Answers to sewing questions

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Recent sewing questions have brought up some interesting topics:

What’s the difference between a lining and a facing? A lining protects and covers up the inner structure of a garment. It’s usually a silky fabric so that sliding the garment off and on can be done with ease. Linings are constructed similarly to the outer garment shape, though they may not go all the way to the edge. Instead, a facing my bridge the space between the lining and the finished garment edge. A facing is simply a shaped piece, usually cut from the garment fabric, that finishes an edge. It may be a neckline, armhole, front opening, etc. A shaped facing is generally 2-3″ wide, depending on the garment size.

How do I sew freestanding machine embroidered lace? There are two kinds of machine embroidered lace–freestanding, and lace patterns designed to be sewn on a base fabric for support. Freestanding lace has no permanent support, but it does need to be embroidered on a removable stabilizer. Either a water- or heat-removable stabilizer can be used for this purpose. Once the embroidery is complete, the stabilizer is totally removed, leaving only the lace stitching. Depending on the density of the design, more than one layer of stabilizer may be needed, or a heavy weight used to keep stitches from distorting.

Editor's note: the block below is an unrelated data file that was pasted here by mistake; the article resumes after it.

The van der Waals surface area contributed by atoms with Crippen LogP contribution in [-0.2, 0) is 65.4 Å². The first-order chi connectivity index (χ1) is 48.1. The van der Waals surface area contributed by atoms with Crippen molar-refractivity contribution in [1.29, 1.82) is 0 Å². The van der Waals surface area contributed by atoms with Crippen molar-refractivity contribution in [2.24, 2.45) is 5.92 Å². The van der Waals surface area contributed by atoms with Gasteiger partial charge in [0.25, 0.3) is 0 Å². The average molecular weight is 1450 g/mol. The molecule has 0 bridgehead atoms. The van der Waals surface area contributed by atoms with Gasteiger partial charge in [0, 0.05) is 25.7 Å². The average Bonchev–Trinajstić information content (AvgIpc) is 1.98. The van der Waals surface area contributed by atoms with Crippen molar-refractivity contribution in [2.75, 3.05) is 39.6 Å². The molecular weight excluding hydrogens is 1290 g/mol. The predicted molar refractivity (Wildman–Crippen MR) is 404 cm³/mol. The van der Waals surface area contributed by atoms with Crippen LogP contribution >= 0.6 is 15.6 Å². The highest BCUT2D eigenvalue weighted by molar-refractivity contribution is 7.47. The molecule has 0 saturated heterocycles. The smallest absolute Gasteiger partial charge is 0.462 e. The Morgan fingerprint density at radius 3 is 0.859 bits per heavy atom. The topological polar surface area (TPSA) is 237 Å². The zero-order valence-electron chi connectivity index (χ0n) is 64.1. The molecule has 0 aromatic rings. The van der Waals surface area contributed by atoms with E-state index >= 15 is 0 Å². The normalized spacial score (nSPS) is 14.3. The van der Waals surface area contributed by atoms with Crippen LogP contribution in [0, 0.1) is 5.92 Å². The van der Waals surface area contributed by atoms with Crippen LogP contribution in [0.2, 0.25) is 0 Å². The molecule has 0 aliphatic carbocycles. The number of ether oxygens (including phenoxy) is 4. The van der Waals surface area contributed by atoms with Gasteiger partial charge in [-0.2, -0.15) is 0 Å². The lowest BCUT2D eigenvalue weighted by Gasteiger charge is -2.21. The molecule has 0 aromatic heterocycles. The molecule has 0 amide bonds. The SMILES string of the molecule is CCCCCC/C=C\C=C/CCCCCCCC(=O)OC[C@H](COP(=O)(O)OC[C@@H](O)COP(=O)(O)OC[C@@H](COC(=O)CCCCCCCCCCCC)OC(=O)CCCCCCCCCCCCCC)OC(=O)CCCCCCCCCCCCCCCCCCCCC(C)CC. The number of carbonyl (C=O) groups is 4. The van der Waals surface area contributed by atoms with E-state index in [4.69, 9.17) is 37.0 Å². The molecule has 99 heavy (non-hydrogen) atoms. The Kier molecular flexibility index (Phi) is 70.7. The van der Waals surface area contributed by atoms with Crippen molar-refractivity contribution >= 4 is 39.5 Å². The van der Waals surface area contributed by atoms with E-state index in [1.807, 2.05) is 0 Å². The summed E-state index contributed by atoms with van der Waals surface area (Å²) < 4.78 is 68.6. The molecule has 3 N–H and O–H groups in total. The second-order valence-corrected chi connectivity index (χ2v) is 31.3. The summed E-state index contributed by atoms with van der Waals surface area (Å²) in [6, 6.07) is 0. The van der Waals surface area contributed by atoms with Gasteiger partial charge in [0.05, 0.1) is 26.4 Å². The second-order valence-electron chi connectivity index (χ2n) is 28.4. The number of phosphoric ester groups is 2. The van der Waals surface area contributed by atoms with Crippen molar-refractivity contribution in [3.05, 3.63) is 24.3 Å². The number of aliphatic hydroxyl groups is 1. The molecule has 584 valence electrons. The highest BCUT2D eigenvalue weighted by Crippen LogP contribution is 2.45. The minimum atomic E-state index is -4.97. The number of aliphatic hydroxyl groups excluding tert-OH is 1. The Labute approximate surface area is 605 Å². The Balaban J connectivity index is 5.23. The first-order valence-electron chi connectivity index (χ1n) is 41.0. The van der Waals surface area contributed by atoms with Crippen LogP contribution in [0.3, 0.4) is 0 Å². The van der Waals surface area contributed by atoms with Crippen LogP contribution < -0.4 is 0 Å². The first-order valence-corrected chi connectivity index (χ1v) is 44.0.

How much elastic do I use to make a fitted sheet stay on the bed? Fitted sheets have elastic either in the corner areas only, or around the entire sheet perimeter. The general ratio is to cut elastic about 1/2 to 2/3 of the distance it’s being applied to, depending on the stretch of the elastic. If you’re using clear elastic, be sure to stretch it several times before use and then allow it to go back to it’s original size before stitching. Sheet elastic may be applied in a casing, or directly stitched to the sheet edge.

How should I charge for sewing classes? There are a variety of ways to charge for classes, and if you’re working with a store they may have a set policy in place. Some stores pay teachers an hourly rate, others pay a set amount per student. If you’re doing classes on your own, determine the length of the class, plus your preparation time, and assign yourself an hourly rate to determine the amount you need to make. Add something for overhead, like lights, machine use, etc. Divide the total by the minimum number of students to determine the class fee. Remember that teaching classes is a business!

Just a reminder that February 6 is National Wear Red Day in support of the American Heart Assn’s. campaign for awareness of heart disease as a killer of women. So, get out something red to wear this Friday.